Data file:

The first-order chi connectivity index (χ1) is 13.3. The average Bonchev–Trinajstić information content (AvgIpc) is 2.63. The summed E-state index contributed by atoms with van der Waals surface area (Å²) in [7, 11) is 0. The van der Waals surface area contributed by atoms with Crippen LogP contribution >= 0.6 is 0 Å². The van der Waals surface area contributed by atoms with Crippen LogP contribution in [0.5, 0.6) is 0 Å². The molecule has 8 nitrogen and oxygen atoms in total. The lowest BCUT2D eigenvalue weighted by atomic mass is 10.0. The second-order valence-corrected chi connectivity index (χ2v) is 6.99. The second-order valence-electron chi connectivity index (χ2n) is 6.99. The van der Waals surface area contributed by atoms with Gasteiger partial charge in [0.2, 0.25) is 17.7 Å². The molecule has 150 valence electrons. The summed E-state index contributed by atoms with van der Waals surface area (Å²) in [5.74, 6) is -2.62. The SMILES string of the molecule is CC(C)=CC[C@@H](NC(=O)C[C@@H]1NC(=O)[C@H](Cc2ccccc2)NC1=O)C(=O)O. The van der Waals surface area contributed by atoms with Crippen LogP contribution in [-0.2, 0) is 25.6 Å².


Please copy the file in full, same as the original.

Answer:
The first-order chi connectivity index (χ1) is 13.3. The average Bonchev–Trinajstić information content (AvgIpc) is 2.63. The summed E-state index contributed by atoms with van der Waals surface area (Å²) in [7, 11) is 0. The van der Waals surface area contributed by atoms with Crippen LogP contribution >= 0.6 is 0 Å². The van der Waals surface area contributed by atoms with Crippen LogP contribution in [0.5, 0.6) is 0 Å². The molecule has 8 nitrogen and oxygen atoms in total. The lowest BCUT2D eigenvalue weighted by atomic mass is 10.0. The second-order valence-corrected chi connectivity index (χ2v) is 6.99. The second-order valence-electron chi connectivity index (χ2n) is 6.99. The van der Waals surface area contributed by atoms with Gasteiger partial charge in [0.2, 0.25) is 17.7 Å². The molecule has 150 valence electrons. The summed E-state index contributed by atoms with van der Waals surface area (Å²) in [5.74, 6) is -2.62. The SMILES string of the molecule is CC(C)=CC[C@@H](NC(=O)C[C@@H]1NC(=O)[C@H](Cc2ccccc2)NC1=O)C(=O)O. The van der Waals surface area contributed by atoms with Crippen LogP contribution in [-0.2, 0) is 25.6 Å².